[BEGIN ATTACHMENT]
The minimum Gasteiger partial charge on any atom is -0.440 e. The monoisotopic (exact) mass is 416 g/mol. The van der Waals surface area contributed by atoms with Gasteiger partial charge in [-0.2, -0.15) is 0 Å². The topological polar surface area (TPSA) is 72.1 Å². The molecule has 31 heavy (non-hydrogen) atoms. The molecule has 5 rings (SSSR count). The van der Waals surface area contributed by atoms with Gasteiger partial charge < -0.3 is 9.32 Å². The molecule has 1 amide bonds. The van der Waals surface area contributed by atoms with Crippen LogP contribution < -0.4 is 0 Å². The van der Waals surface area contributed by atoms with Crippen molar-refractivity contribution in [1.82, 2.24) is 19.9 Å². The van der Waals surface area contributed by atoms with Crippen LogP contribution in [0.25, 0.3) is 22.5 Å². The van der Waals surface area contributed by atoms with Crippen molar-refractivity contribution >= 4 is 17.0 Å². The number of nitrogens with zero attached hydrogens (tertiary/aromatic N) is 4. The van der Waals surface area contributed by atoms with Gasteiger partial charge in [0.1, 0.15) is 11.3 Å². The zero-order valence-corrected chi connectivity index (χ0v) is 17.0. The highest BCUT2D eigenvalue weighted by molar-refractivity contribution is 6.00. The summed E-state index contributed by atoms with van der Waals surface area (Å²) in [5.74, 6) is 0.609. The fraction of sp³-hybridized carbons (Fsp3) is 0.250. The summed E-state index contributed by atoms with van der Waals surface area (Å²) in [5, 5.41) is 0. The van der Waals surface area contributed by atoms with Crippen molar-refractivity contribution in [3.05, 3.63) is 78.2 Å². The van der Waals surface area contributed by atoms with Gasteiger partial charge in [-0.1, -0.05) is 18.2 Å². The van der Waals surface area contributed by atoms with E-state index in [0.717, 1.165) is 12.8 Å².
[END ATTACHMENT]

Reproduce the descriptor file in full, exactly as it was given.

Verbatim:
The minimum Gasteiger partial charge on any atom is -0.440 e. The monoisotopic (exact) mass is 416 g/mol. The van der Waals surface area contributed by atoms with Gasteiger partial charge in [-0.2, -0.15) is 0 Å². The topological polar surface area (TPSA) is 72.1 Å². The molecule has 31 heavy (non-hydrogen) atoms. The molecule has 5 rings (SSSR count). The van der Waals surface area contributed by atoms with Gasteiger partial charge < -0.3 is 9.32 Å². The molecule has 1 amide bonds. The van der Waals surface area contributed by atoms with Crippen LogP contribution < -0.4 is 0 Å². The van der Waals surface area contributed by atoms with Crippen molar-refractivity contribution in [1.82, 2.24) is 19.9 Å². The van der Waals surface area contributed by atoms with Crippen LogP contribution in [0.25, 0.3) is 22.5 Å². The van der Waals surface area contributed by atoms with Crippen molar-refractivity contribution >= 4 is 17.0 Å². The number of nitrogens with zero attached hydrogens (tertiary/aromatic N) is 4. The van der Waals surface area contributed by atoms with Gasteiger partial charge in [0.1, 0.15) is 11.3 Å². The zero-order valence-corrected chi connectivity index (χ0v) is 17.0. The highest BCUT2D eigenvalue weighted by molar-refractivity contribution is 6.00. The summed E-state index contributed by atoms with van der Waals surface area (Å²) in [5.74, 6) is 0.609. The fraction of sp³-hybridized carbons (Fsp3) is 0.250. The summed E-state index contributed by atoms with van der Waals surface area (Å²) in [5, 5.41) is 0. The van der Waals surface area contributed by atoms with Crippen molar-refractivity contribution in [3.05, 3.63) is 78.2 Å². The van der Waals surface area contributed by atoms with Gasteiger partial charge in [-0.1, -0.05) is 18.2 Å². The van der Waals surface area contributed by atoms with E-state index in [0.717, 1.165) is 12.8 Å².